Beverly Seckinger is Professor in the School of Theatre, Film & Television and former Interim Director (2008-2010) and Associate Director (2004-2008) of the School of Media Arts. She is a founding member of the UA Committee (now Institute) for Lesbian, Gay, Bisexual and Transgender Studies, and since 1993 has directed the annual Lesbian Looks Film Series.
Her film Hippie Family Values, a feature-length documentary about three generations at a back-to-the-land community in rural New Mexico, premiered at the Santa Fe Film Festival in February 2018. The film is distributed to the educational market by New Day Films.
Seckinger’s previous films have been screened on PBS, at international festivals in the US, Europe, Canada, Australia and Latin America, and non-theatrically throughout the U.S. Her 2004 diary/documentary Laramie Inside Out, about the aftermath of Matthew Shepard’s 1998 murder in her hometown community, had its U.S. broadcast premier on PBS in June 2007, and is distributed by New Day Films, Filmoption/Canada, and American Public Television. It has been screened at dozens of universities, conferences and community events across the country, and purchased for the permanent collections of over 400 colleges and universities.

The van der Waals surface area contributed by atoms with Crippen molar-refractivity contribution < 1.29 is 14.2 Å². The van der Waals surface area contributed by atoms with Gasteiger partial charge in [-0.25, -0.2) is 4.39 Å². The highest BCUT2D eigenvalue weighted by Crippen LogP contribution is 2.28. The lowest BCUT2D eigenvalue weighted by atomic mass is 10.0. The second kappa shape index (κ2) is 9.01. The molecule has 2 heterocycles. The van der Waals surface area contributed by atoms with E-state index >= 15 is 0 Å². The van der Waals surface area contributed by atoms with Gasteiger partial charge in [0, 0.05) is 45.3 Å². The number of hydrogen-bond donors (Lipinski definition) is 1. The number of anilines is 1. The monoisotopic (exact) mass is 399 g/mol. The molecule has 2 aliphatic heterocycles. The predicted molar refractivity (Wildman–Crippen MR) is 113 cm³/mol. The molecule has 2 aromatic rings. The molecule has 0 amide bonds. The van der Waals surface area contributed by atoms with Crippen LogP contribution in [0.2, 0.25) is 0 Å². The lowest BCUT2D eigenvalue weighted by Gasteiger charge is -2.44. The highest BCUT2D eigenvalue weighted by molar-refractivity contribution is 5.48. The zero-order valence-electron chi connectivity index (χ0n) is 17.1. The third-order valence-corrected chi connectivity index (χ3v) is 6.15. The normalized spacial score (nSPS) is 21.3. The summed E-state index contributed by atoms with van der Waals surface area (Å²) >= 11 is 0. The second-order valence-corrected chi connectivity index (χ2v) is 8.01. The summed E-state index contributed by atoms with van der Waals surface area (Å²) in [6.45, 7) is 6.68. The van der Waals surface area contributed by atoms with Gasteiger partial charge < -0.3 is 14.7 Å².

She is currently working to establish an interdisciplinary Center for Documentary at the University of Arizona, and co-directs the DocScapes screening series, a collaborative project with the Hanson Film Institute. In 2017 she created DocVisions, a community outreach program that teaches basic documentary skills to UA honors students from diverse majors, who then mentor refugee and immigrant teens in media production. She also teaches the course Advancing Human Rights through Documentary Media for the UA’s online graduate program in Human Rights Practice.
Seckinger served as head of the Web Operations team (2014-16) and Head of Promotions (2010-12) for New Day Films, the leading filmmaker-owned distribution company for social issue documentaries. She is also a longtime member and former officer and board member of the University Film & Video Association. She spent four years in Morocco, first as a Peace Corps Volunteer English teacher (1981-83), and then as a literacy researcher (1985-86), and served as a USAID-Women in Development consultant in Tunisia (1993, 1994).